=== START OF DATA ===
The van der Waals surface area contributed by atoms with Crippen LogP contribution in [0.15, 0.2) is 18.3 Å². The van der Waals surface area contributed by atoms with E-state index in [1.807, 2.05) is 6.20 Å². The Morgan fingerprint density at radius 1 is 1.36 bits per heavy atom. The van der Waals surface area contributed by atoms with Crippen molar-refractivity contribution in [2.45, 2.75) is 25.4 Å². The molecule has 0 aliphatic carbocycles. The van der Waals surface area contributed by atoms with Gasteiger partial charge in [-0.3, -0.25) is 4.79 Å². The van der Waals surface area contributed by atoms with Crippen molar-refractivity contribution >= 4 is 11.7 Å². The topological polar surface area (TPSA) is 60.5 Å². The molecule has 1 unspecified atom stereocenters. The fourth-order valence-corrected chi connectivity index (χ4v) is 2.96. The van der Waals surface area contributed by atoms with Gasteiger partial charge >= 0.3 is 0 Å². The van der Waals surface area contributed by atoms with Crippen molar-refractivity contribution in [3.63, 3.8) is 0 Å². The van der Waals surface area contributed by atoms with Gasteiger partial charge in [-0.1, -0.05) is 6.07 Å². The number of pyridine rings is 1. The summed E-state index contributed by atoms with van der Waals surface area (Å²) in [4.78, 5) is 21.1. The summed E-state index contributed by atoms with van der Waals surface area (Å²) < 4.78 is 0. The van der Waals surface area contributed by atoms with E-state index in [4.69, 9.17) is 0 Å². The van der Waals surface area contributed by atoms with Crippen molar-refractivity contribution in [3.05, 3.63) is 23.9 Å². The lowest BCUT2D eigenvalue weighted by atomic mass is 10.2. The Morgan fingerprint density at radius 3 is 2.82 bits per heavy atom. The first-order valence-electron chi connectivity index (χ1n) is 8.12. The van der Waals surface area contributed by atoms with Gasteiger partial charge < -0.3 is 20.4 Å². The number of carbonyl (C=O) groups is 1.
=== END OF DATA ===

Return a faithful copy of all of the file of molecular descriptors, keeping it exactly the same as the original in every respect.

The van der Waals surface area contributed by atoms with Crippen LogP contribution in [0.15, 0.2) is 18.3 Å². The van der Waals surface area contributed by atoms with E-state index in [1.807, 2.05) is 6.20 Å². The Morgan fingerprint density at radius 1 is 1.36 bits per heavy atom. The van der Waals surface area contributed by atoms with Crippen molar-refractivity contribution in [2.45, 2.75) is 25.4 Å². The molecule has 0 aliphatic carbocycles. The van der Waals surface area contributed by atoms with Gasteiger partial charge in [-0.3, -0.25) is 4.79 Å². The van der Waals surface area contributed by atoms with Crippen molar-refractivity contribution >= 4 is 11.7 Å². The topological polar surface area (TPSA) is 60.5 Å². The molecule has 1 unspecified atom stereocenters. The fourth-order valence-corrected chi connectivity index (χ4v) is 2.96. The van der Waals surface area contributed by atoms with Gasteiger partial charge >= 0.3 is 0 Å². The van der Waals surface area contributed by atoms with Crippen molar-refractivity contribution in [3.63, 3.8) is 0 Å². The van der Waals surface area contributed by atoms with Gasteiger partial charge in [-0.1, -0.05) is 6.07 Å². The number of pyridine rings is 1. The summed E-state index contributed by atoms with van der Waals surface area (Å²) in [4.78, 5) is 21.1. The summed E-state index contributed by atoms with van der Waals surface area (Å²) < 4.78 is 0. The van der Waals surface area contributed by atoms with E-state index in [4.69, 9.17) is 0 Å². The van der Waals surface area contributed by atoms with Crippen molar-refractivity contribution in [3.05, 3.63) is 23.9 Å². The lowest BCUT2D eigenvalue weighted by atomic mass is 10.2. The Morgan fingerprint density at radius 3 is 2.82 bits per heavy atom. The first-order valence-electron chi connectivity index (χ1n) is 8.12. The van der Waals surface area contributed by atoms with Gasteiger partial charge < -0.3 is 20.4 Å². The number of carbonyl (C=O) groups is 1.